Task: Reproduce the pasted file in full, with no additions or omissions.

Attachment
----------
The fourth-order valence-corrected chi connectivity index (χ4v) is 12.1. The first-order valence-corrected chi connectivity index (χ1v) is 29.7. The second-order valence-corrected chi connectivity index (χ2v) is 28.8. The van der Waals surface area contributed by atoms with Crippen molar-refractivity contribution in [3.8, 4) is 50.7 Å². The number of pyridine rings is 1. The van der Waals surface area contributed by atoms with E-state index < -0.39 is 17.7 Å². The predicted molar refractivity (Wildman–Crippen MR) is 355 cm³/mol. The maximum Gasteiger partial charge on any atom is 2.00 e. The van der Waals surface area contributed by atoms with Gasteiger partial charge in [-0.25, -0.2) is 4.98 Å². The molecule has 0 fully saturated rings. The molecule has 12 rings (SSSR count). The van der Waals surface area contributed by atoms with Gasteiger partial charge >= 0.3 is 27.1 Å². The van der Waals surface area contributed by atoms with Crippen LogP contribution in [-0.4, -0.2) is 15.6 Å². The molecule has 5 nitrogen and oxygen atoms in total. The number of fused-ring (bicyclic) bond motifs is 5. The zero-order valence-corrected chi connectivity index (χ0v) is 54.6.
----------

The fourth-order valence-corrected chi connectivity index (χ4v) is 12.1. The first-order valence-corrected chi connectivity index (χ1v) is 29.7. The second-order valence-corrected chi connectivity index (χ2v) is 28.8. The van der Waals surface area contributed by atoms with Crippen molar-refractivity contribution in [3.8, 4) is 50.7 Å². The number of pyridine rings is 1. The van der Waals surface area contributed by atoms with E-state index < -0.39 is 17.7 Å². The predicted molar refractivity (Wildman–Crippen MR) is 355 cm³/mol. The maximum Gasteiger partial charge on any atom is 2.00 e. The van der Waals surface area contributed by atoms with Gasteiger partial charge in [-0.25, -0.2) is 4.98 Å². The molecule has 0 fully saturated rings. The molecule has 12 rings (SSSR count). The van der Waals surface area contributed by atoms with Gasteiger partial charge >= 0.3 is 27.1 Å². The van der Waals surface area contributed by atoms with Crippen LogP contribution in [-0.4, -0.2) is 15.6 Å². The molecule has 5 nitrogen and oxygen atoms in total. The number of fused-ring (bicyclic) bond motifs is 5. The zero-order valence-corrected chi connectivity index (χ0v) is 54.6.